A big stacking tool box…

…Finally made it into my working life!

Following on from my post about needing a new tool box, I finally bought one.  I looked at quite a few from various big tool brands and decided, on both price and usefulness, to go with a Magnusson branded stacking trolley box from B&Q.  There was an offer to buy a set of three stacking components for £92.00 keeping it all below my £100 budget.

The thing with a new tool box is that it is never ‘perfect’ for the job.  There are always little things that need to change, or be adjusted.  The first was the stack of boxes. With the locks to the front in conventional style raising the trolley handle at the back meant rasping my knuckles on the hinges of the tool box lids.  The simple solution was to turn the boxes to face the rear.

That works fine now, with the exception that the stack locking bar now doesn’t fit, and has been discarded.

I was then able to look at how best to place my tools in the stack.

The trolley box at the bottom, being just a big empty box, is currently used to just hold my drill box, battery charger, and any other random stuff that needs to be taken on site.  I will reconsider this use later, but for now it is useful in that format.  Maybe, ideally, this section would be the main tool box as it is the heaviest and most in need of being trolleyed around.

The next section is the smallest and has removable compartments inside.  I suppose it was intended to carry screws and fixings but given there are no other compartments in the stack the screws and fixings will have to travel in another box!

I loaded it up with all the bits and pieces I could fit in the removable tubs, and the space in the centre, and then a stroke of luck.  I had an unused compartment box knocking around in the workshop and I found it nestled in nicely.  That then held the rest of the small parts I like to carry around.

Now to the main tool box.  This one sits on the top as it supposedly has most frequent access, though to be honest I access the compartment box just as much.

The main issue with the main tool box is the small size of the tote tray, and that it doesn’t fill the internal area of the box.  However, I managed to make this an advantage.  I found a second, red, tote tray from another tool box that fitted in underneath.  That allowed me to fit a plywood divider between the trays and the front of the tool box.  I used this space to insert a cross bar to hang my pliers and cutters, and next to it a removable rack for screw driver storage.  The screwdriver rack can be lifted out to provide access for the larger adjustable spanners and pipe wrenches stored underneath.  The red tote tray the sits on a couple of wooden brackets and the larger loose tools go underneath. The black tote tray happily sits on its original hangers leaving space between the two for tools not to be too neatly stacked.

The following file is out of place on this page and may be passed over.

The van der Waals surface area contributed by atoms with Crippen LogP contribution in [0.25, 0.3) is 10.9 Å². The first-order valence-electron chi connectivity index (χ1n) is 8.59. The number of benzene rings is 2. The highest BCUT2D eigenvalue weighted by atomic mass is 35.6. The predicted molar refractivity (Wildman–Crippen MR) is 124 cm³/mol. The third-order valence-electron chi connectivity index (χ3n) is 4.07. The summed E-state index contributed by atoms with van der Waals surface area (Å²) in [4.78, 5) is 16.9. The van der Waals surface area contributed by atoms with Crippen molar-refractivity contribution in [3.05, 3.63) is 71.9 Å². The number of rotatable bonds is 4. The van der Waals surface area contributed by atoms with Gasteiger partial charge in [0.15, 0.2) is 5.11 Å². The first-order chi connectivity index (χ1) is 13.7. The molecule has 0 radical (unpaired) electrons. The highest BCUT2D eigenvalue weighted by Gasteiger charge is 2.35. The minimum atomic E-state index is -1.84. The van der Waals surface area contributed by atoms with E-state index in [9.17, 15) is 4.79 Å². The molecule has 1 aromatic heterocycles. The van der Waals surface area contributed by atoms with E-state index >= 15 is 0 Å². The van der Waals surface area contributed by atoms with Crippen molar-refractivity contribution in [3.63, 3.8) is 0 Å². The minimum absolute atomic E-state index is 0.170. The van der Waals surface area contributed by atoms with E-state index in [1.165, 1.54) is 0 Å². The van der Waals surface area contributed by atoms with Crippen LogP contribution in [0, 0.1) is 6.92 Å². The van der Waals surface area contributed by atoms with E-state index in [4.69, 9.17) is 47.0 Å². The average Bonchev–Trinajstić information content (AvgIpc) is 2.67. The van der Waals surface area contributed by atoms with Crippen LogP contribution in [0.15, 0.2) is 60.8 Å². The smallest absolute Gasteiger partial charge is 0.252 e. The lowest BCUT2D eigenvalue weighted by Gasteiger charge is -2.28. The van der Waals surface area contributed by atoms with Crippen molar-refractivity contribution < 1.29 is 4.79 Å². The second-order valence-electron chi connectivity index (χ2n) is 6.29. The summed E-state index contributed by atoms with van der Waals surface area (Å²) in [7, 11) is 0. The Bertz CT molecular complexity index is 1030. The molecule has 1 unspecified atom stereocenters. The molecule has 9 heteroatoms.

Given that all tool boxes will be stood on, the lids are heavily reinforced with lots of deep ribs.  Of course this can not just be wasted space so I drilled some small holes and threaded in elastic cord, and stuck on velcro, to make use of the little compartments.  I will add more stuff as I have time and ideas.

Those with ‘eagle eyes’ will have spotted something else going on in the compartment box lid.

I, like many people, like to have some music while I work.  I found that the handle recess in the lid was a good spot for the phone to use as a passive amplifier.  However, that meant removing it each time I open the box.

I found other places where I could put the phone for music but in the end I decided I wanted to keep my phone available, and use an MP3 player for music.

I dug out an old PC speaker system and dismantled it to see what voltage it ran on.  Fortunately a nice and easy 9V. I removed the transformer from the circuit board, and the speakers from the casings, marking and cutting off the wires as I went.

The lid of the compartment tool box has a removable panel that forms a lid on the compartment boxes. This pops out with a little leverage with a large screwdriver.  I found a space for the amplifier circuit board, with the on/off switch, volume knob, headphone socket, and green LED poked through holes drilled into the lid panel.  The speakers were then located, and sound holes drilled through. Everything was then hot glued in place and wired up.  The connector for the 9V battery was a clip removed from a dead 9V battery, and the battery was then stuck in place with double sided tape.  I will eventually buy a panel mount battery box and use rechargeable 9V batteries.  The 3.5mm jack plug appears from another hole, and the wire can be threaded back inside the lid for storage.

So there we are, a useful tool box trolley stack, with room for more modifications and additions.

I am tempted to get a second compartment box, empty it out, and use it for drill storage so that it stacks and clips in place. But that the makes the big bottom box, with the trolley wheel and handle a little redundant. We’ll see how it goes over time, and remember that it all weighs in at over 50kg already, and much more will stress the trolley handle on rough ground.

So how could I improve it further?

I am considering removing the wheels and axle, and replacing it all with a tubular 12mm bore axle and wheels with quick release wheelchair pins.  I can then have a set of triple wheels for stair climbing that I can quick fit as needed.  I have the triple wheel set already, so watch this space.